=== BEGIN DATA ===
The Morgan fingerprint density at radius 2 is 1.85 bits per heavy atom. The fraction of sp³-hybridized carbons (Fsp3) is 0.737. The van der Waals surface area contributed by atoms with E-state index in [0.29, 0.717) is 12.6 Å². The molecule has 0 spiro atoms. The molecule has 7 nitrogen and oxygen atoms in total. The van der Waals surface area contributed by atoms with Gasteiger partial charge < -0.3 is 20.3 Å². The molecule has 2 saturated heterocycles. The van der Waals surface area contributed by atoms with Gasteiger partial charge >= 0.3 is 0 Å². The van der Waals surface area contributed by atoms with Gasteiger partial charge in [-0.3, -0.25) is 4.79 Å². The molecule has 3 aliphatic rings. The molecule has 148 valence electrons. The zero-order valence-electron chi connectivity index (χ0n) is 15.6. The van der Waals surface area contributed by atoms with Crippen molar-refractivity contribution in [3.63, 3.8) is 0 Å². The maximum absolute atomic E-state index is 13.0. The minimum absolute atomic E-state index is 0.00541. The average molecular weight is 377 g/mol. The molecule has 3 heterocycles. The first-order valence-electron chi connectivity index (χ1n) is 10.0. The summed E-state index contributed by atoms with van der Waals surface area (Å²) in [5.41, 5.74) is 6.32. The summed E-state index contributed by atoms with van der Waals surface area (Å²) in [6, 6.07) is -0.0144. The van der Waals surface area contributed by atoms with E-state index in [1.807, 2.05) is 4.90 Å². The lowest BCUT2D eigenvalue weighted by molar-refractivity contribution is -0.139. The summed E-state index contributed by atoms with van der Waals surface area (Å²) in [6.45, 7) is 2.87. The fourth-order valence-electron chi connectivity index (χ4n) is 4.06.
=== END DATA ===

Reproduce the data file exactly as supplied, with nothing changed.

The Morgan fingerprint density at radius 2 is 1.85 bits per heavy atom. The fraction of sp³-hybridized carbons (Fsp3) is 0.737. The van der Waals surface area contributed by atoms with E-state index in [0.29, 0.717) is 12.6 Å². The molecule has 0 spiro atoms. The molecule has 7 nitrogen and oxygen atoms in total. The van der Waals surface area contributed by atoms with Gasteiger partial charge < -0.3 is 20.3 Å². The molecule has 2 saturated heterocycles. The van der Waals surface area contributed by atoms with Gasteiger partial charge >= 0.3 is 0 Å². The van der Waals surface area contributed by atoms with Gasteiger partial charge in [-0.3, -0.25) is 4.79 Å². The molecule has 3 aliphatic rings. The molecule has 148 valence electrons. The zero-order valence-electron chi connectivity index (χ0n) is 15.6. The van der Waals surface area contributed by atoms with Crippen molar-refractivity contribution in [3.63, 3.8) is 0 Å². The maximum absolute atomic E-state index is 13.0. The minimum absolute atomic E-state index is 0.00541. The average molecular weight is 377 g/mol. The molecule has 3 heterocycles. The first-order valence-electron chi connectivity index (χ1n) is 10.0. The summed E-state index contributed by atoms with van der Waals surface area (Å²) in [5.41, 5.74) is 6.32. The summed E-state index contributed by atoms with van der Waals surface area (Å²) in [6, 6.07) is -0.0144. The van der Waals surface area contributed by atoms with E-state index in [1.807, 2.05) is 4.90 Å². The lowest BCUT2D eigenvalue weighted by molar-refractivity contribution is -0.139. The summed E-state index contributed by atoms with van der Waals surface area (Å²) in [6.45, 7) is 2.87. The fourth-order valence-electron chi connectivity index (χ4n) is 4.06.